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File Type: jpg PolishingTools2.jpg (139.3 KB, 0 views)
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Old 05-05-2018, 08:11 PM   #155
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Default Tube Polishing, Cont'd

This pictures show the before and after. The first pic is the inlet after cleaning with the eye-hook thing. Note the thickness of the lip and how square it is. The surface feels rough.

The second and third pics show the results of grinding and the flapper. The pics were taken before cleaning the tubes out with the eye-hook, clean towel sections and lacquer thinner. I'll clean them again and blow them out to ensure not grit gets sucked into the engine.

The texture is really exaggerated in the pics. Might be the lighting or smearing of the metal. (Check the bits on the grinders) It's a little "dimply" but very smooth. The third pic shows the inside and you can see the flapper has cleaned up the tube.

The tube inlet is about 1/2 as thick after the grinding and is rounded. The thinner lip blends smoothly with the rest of the tube about 2" in.
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File Type: jpg TubeOriginal.jpg (168.1 KB, 0 views)
File Type: jpg PolishedTube1.jpg (146.5 KB, 0 views)
File Type: jpg PolishedTube2.jpg (133.3 KB, 0 views)
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Old 05-05-2018, 08:23 PM   #156
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Default Tube polishing, cont'd

This is the debris that came out. The black pile is from using the wire wheel and the sandpaper flapper. Maybe 2 tablespoons of crud. The initial scouring took out most of the oily dirt. Note the sparkles of Al in the pile as those tools do work the surface back a bit and take off the tiny nubs from the casting.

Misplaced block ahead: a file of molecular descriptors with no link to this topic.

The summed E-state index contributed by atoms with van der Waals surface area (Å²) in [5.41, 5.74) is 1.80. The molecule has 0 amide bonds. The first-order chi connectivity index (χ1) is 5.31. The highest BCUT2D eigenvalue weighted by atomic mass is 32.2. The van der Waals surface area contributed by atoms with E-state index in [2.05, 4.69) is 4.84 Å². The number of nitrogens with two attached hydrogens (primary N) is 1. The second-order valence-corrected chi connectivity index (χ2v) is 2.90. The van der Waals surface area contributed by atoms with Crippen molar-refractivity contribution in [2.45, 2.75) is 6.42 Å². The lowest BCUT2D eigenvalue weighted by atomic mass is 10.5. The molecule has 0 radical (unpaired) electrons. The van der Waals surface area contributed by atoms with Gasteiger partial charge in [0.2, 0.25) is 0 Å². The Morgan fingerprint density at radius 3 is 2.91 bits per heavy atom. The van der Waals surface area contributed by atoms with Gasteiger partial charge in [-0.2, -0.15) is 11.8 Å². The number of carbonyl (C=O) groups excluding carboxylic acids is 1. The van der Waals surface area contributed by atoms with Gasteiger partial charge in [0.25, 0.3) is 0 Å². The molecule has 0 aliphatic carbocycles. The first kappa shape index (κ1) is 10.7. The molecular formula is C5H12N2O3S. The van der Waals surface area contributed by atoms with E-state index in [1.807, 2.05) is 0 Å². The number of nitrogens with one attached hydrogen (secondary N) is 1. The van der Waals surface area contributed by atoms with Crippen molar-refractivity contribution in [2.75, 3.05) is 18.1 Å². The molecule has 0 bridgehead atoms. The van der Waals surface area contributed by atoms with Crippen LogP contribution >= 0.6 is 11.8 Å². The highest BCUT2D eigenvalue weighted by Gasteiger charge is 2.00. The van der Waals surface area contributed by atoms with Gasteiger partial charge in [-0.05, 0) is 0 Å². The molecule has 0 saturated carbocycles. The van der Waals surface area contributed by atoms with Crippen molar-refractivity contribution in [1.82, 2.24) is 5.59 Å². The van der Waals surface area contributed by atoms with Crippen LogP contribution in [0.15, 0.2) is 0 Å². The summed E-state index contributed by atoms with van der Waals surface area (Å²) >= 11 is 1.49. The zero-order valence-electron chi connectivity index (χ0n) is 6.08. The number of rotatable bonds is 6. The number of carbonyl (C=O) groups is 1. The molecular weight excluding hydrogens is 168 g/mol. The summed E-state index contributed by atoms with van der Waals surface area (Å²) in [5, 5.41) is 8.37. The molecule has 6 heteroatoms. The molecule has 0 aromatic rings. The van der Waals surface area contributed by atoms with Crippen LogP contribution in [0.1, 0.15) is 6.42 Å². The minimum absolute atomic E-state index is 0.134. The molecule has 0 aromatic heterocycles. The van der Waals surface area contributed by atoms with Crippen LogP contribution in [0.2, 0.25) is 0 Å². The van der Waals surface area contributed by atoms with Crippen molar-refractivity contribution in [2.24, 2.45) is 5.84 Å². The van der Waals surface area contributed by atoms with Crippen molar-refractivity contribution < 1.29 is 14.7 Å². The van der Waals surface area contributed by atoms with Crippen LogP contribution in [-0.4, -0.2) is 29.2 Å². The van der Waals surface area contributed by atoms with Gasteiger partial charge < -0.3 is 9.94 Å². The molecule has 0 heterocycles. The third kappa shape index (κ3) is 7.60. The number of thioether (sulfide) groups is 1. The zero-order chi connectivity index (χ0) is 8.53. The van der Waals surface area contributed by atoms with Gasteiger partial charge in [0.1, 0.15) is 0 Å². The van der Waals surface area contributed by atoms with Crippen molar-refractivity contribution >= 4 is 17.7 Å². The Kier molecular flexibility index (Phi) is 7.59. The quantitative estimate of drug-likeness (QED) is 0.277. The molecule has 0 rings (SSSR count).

The silver pile is the aluminum taken off in grinding. It's 1-2 teaspoonfuls.

The whole operation took almost an hour per tube. Maybe not the most valuable use of time. I've been mulling this over since I started modifying the 928 so 15 years. "Can ya port that intake manifold?" Just had to give it a whirl.

A friend asked how much power it'd yield. I had to be honest: "Something between 5 hp and 0.5 hp." I don't have high hopes but if it's 5hp, I'll be super happy. Assuming 300hp a 1% increase in air flow would net 3hp. Then again, I'll never know.

Just a few more pre-build things to get done, like fix the wiring harness, and it'll be assembly time.
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File Type: jpg TubeDebris.jpg (153.0 KB, 0 views)
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Last edited by GlenL; 05-06-2018 at 07:47 AM.
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Old 05-07-2018, 03:54 PM   #157
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Quote:
Originally Posted by GlenL View Post
I checked quite a few websites without finding it. All my faves (928 Intl, Pelican, Vertex, RM European) plus a half-dozen other Porsche and 928 vendors.

$29 through eBay, delivered.
http://shop.928intl.com/Timing-Belt-...28-105-157-00/
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Old 05-21-2018, 10:26 PM   #158
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Moving along towards assembly. The block went back on the stand today.

Here's a couple of pictures showing how the block was drilled to allow use of a later oil pump. This '89 pump (discussed previously) has a different oiling path that pumps oil through the bearing and, from there, it drains back into the pan. Early pumps draw the oil from behind the seal and may suck in air through the seal. This is better (or simply "better") and the pump itself, although used, is likely tighter than the original one.

The first pic shows the drilled hole and the inside view of the pump. The drain is the oval area. The second pic shows marking the drain area on the block.

I also used Plastigage to size the rod journals. Using one rod and an old bearing, I checked the clearance each journal. All were in the range 0.045mm to 0.075mm which is in-spec (0.02-0.07) or real close to it. Considering the old bearing is a bit worn, it looks really good. This gives reassurance that the rod journals aren't worn and some guidance if the new bearings are too tight or too loose as to where to move the bearings to get a better fitment.
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File Type: jpg OilPump2.jpg (233.4 KB, 0 views)